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Status and progress of hepatitis B control through vaccination in the South-East Asia Region, 1992-2015.

Authors
  • Childs, Lana1
  • Roesel, Sigrun2
  • Tohme, Rania A3
  • 1 Global Immunization Division, Centers for Disease Control and Prevention, Atlanta, GA, USA; Oak Ridge Institute for Science and Education, Centers for Disease Control and Prevention, Atlanta, GA, USA. Electronic address: [email protected]
  • 2 World Health Organization Regional Office for South-East Asia, New Delhi, India. , (India)
  • 3 Global Immunization Division, Centers for Disease Control and Prevention, Atlanta, GA, USA.
Type
Published Article
Journal
Vaccine
Publication Date
Jan 02, 2018
Volume
36
Issue
1
Pages
6–14
Identifiers
DOI: 10.1016/j.vaccine.2017.11.027
PMID: 29174317
Source
Medline
Keywords
Language
English
License
Unknown

Abstract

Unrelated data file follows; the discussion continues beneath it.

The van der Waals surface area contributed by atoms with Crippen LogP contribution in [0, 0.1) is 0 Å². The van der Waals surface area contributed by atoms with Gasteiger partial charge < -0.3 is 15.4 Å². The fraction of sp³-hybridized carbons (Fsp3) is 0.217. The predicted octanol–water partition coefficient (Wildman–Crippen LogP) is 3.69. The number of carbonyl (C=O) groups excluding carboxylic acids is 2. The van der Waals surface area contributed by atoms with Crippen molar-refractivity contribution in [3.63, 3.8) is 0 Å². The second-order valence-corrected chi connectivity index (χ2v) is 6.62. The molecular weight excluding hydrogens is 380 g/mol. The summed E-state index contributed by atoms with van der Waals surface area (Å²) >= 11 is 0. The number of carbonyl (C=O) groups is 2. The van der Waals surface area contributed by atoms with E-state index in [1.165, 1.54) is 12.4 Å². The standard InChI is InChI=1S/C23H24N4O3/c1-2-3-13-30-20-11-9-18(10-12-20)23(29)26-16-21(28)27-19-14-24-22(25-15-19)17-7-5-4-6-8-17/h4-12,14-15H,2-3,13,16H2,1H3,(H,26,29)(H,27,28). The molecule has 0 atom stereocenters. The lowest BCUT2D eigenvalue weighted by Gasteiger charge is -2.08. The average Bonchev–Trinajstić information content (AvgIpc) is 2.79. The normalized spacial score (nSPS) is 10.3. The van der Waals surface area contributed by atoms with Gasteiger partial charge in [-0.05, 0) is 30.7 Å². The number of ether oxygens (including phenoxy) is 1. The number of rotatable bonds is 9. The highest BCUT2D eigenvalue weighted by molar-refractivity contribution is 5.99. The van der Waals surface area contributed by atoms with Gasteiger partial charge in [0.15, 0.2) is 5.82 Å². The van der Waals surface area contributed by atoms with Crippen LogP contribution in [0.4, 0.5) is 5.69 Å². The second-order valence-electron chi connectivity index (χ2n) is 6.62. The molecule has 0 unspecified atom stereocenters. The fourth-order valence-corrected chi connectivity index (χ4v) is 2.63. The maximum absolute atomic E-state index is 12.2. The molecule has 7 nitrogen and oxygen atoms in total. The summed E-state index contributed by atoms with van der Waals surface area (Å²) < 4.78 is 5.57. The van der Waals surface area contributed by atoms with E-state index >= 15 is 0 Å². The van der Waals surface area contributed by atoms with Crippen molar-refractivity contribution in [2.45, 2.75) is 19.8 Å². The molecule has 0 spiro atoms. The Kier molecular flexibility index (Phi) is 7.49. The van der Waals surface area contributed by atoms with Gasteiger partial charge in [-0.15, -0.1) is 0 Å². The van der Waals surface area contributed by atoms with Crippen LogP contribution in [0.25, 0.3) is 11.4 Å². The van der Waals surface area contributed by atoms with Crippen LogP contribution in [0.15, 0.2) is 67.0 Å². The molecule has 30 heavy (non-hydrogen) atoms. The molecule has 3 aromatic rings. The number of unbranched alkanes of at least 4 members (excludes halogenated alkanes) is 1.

In 2016, the Immunization Technical Advisory Group of the South-East Asia Region (SEAR) endorsed a regional goal to achieve ≤1% prevalence of hepatitis B surface antigen (HBsAg) among 5-year-old children by 2020. Chronic hepatitis B virus (HBV) infection is largely preventable with a birth dose of hepatitis B vaccine (HepB-BD) followed by two to three additional doses. We reviewed the progress towards hepatitis B control through vaccination in SEAR during 1992-2015. We summarized hepatitis B vaccination data and reviewed the literature to determine the prevalence of chronic HBV infection pre- and post-vaccine introduction. We used a mathematical model to determine post-vaccine prevalence of HBsAg among 5 year olds in countries lacking national serosurvey data and estimated the impact of vaccination on disease burden. Regional coverage with three doses of hepatitis B vaccine (HepB3) increased from 56% in 2011 to 87% in 2015. By 2016, 7 of 11 countries had introduced universal HepB-BD. Regional HepB-BD coverage increased from 9% in 2011 to 34% in 2015. In 2015, estimated HBsAg among 5 year olds was 1.1% with variability among countries. Myanmar (3.8%), Timor-Leste (2.7%), Indonesia (1.8%), and India (1%) had the highest prevalence of HBsAg. During 1992-2015, vaccination prevented approximately 16 million chronic HBV infections and 2.6 million related deaths. In 2015, around 197,640 perinatal HBV infections occurred in SEAR with majority occurring in India (62%), Bangladesh (24%), and Myanmar (8%). Myanmar had the highest rate of perinatal chronic HBV infections at 16 per 1000 live births. Despite significant progress in the control of HBV, SEAR needs to secure political commitment for elimination and consider additional strategies, such as promoting health facility births, universal birth dose administration, developing strong coordination between health sectors, and using alternative vaccine delivery methods, to improve HepB-BD coverage and subsequently achieve HBV control and elimination. Copyright © 2017 Elsevier Ltd. All rights reserved.

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